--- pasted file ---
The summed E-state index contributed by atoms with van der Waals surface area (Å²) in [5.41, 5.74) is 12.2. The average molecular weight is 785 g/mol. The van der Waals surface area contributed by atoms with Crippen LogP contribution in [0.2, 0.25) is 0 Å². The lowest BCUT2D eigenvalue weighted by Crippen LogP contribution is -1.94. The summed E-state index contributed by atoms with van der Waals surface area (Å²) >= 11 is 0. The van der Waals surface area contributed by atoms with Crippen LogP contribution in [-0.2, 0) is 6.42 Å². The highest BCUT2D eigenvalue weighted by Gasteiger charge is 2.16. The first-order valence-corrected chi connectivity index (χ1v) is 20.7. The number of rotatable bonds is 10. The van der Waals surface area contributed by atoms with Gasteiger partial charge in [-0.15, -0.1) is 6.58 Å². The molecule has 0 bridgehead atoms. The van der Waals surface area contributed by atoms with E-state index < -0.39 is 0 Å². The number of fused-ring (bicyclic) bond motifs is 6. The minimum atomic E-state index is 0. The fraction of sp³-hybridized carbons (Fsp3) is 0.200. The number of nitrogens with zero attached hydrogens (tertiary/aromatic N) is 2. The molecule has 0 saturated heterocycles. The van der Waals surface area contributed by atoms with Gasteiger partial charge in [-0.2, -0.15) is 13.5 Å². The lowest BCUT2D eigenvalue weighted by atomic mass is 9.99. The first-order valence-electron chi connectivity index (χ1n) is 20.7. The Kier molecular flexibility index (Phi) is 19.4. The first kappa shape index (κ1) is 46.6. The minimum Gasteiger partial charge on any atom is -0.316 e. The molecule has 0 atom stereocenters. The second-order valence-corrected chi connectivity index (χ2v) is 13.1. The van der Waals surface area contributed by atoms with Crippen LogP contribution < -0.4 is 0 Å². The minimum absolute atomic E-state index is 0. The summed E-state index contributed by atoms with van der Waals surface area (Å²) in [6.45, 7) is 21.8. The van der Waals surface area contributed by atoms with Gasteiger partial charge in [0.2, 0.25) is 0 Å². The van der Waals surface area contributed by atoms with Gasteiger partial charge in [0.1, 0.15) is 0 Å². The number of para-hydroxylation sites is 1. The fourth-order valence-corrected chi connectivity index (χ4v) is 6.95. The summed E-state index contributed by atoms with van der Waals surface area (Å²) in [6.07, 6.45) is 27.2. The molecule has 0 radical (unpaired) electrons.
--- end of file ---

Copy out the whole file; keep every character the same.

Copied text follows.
The summed E-state index contributed by atoms with van der Waals surface area (Å²) in [5.41, 5.74) is 12.2. The average molecular weight is 785 g/mol. The van der Waals surface area contributed by atoms with Crippen LogP contribution in [0.2, 0.25) is 0 Å². The lowest BCUT2D eigenvalue weighted by Crippen LogP contribution is -1.94. The summed E-state index contributed by atoms with van der Waals surface area (Å²) >= 11 is 0. The van der Waals surface area contributed by atoms with Crippen LogP contribution in [-0.2, 0) is 6.42 Å². The highest BCUT2D eigenvalue weighted by Gasteiger charge is 2.16. The first-order valence-corrected chi connectivity index (χ1v) is 20.7. The number of rotatable bonds is 10. The van der Waals surface area contributed by atoms with Gasteiger partial charge in [-0.15, -0.1) is 6.58 Å². The molecule has 0 bridgehead atoms. The van der Waals surface area contributed by atoms with E-state index < -0.39 is 0 Å². The number of fused-ring (bicyclic) bond motifs is 6. The minimum atomic E-state index is 0. The fraction of sp³-hybridized carbons (Fsp3) is 0.200. The number of nitrogens with zero attached hydrogens (tertiary/aromatic N) is 2. The molecule has 0 saturated heterocycles. The van der Waals surface area contributed by atoms with Gasteiger partial charge in [-0.2, -0.15) is 13.5 Å². The lowest BCUT2D eigenvalue weighted by atomic mass is 9.99. The first-order valence-electron chi connectivity index (χ1n) is 20.7. The Kier molecular flexibility index (Phi) is 19.4. The first kappa shape index (κ1) is 46.6. The minimum Gasteiger partial charge on any atom is -0.316 e. The molecule has 0 atom stereocenters. The second-order valence-corrected chi connectivity index (χ2v) is 13.1. The van der Waals surface area contributed by atoms with Crippen LogP contribution < -0.4 is 0 Å². The minimum absolute atomic E-state index is 0. The summed E-state index contributed by atoms with van der Waals surface area (Å²) in [6.45, 7) is 21.8. The van der Waals surface area contributed by atoms with Gasteiger partial charge in [0.2, 0.25) is 0 Å². The van der Waals surface area contributed by atoms with Gasteiger partial charge in [0.1, 0.15) is 0 Å². The number of para-hydroxylation sites is 1. The fourth-order valence-corrected chi connectivity index (χ4v) is 6.95. The summed E-state index contributed by atoms with van der Waals surface area (Å²) in [6.07, 6.45) is 27.2. The molecule has 0 radical (unpaired) electrons.